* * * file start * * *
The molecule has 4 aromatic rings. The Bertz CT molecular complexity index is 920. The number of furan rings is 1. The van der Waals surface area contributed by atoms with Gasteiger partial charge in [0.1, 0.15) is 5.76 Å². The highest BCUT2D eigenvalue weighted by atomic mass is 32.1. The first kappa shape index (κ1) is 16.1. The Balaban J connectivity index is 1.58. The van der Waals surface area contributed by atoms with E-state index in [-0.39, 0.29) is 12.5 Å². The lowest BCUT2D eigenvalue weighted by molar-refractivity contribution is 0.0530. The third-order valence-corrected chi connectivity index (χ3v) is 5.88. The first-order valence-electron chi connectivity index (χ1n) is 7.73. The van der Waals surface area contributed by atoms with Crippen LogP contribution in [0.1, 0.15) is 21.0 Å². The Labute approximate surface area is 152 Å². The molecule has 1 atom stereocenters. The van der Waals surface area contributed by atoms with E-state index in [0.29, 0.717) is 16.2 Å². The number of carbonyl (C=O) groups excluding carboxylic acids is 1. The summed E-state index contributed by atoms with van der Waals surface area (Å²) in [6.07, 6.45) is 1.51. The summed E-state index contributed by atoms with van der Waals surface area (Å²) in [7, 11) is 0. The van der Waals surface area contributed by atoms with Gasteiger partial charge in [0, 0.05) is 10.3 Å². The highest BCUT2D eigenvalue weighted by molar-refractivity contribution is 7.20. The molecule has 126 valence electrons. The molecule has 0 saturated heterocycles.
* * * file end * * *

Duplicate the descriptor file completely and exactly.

The molecule has 4 aromatic rings. The Bertz CT molecular complexity index is 920. The number of furan rings is 1. The van der Waals surface area contributed by atoms with Gasteiger partial charge in [0.1, 0.15) is 5.76 Å². The highest BCUT2D eigenvalue weighted by atomic mass is 32.1. The first kappa shape index (κ1) is 16.1. The Balaban J connectivity index is 1.58. The van der Waals surface area contributed by atoms with E-state index in [-0.39, 0.29) is 12.5 Å². The lowest BCUT2D eigenvalue weighted by molar-refractivity contribution is 0.0530. The third-order valence-corrected chi connectivity index (χ3v) is 5.88. The first-order valence-electron chi connectivity index (χ1n) is 7.73. The van der Waals surface area contributed by atoms with Crippen LogP contribution in [0.1, 0.15) is 21.0 Å². The Labute approximate surface area is 152 Å². The molecule has 1 atom stereocenters. The van der Waals surface area contributed by atoms with E-state index in [0.29, 0.717) is 16.2 Å². The number of carbonyl (C=O) groups excluding carboxylic acids is 1. The summed E-state index contributed by atoms with van der Waals surface area (Å²) in [6.07, 6.45) is 1.51. The summed E-state index contributed by atoms with van der Waals surface area (Å²) in [7, 11) is 0. The van der Waals surface area contributed by atoms with Gasteiger partial charge in [0, 0.05) is 10.3 Å². The highest BCUT2D eigenvalue weighted by molar-refractivity contribution is 7.20. The molecule has 126 valence electrons. The molecule has 0 saturated heterocycles.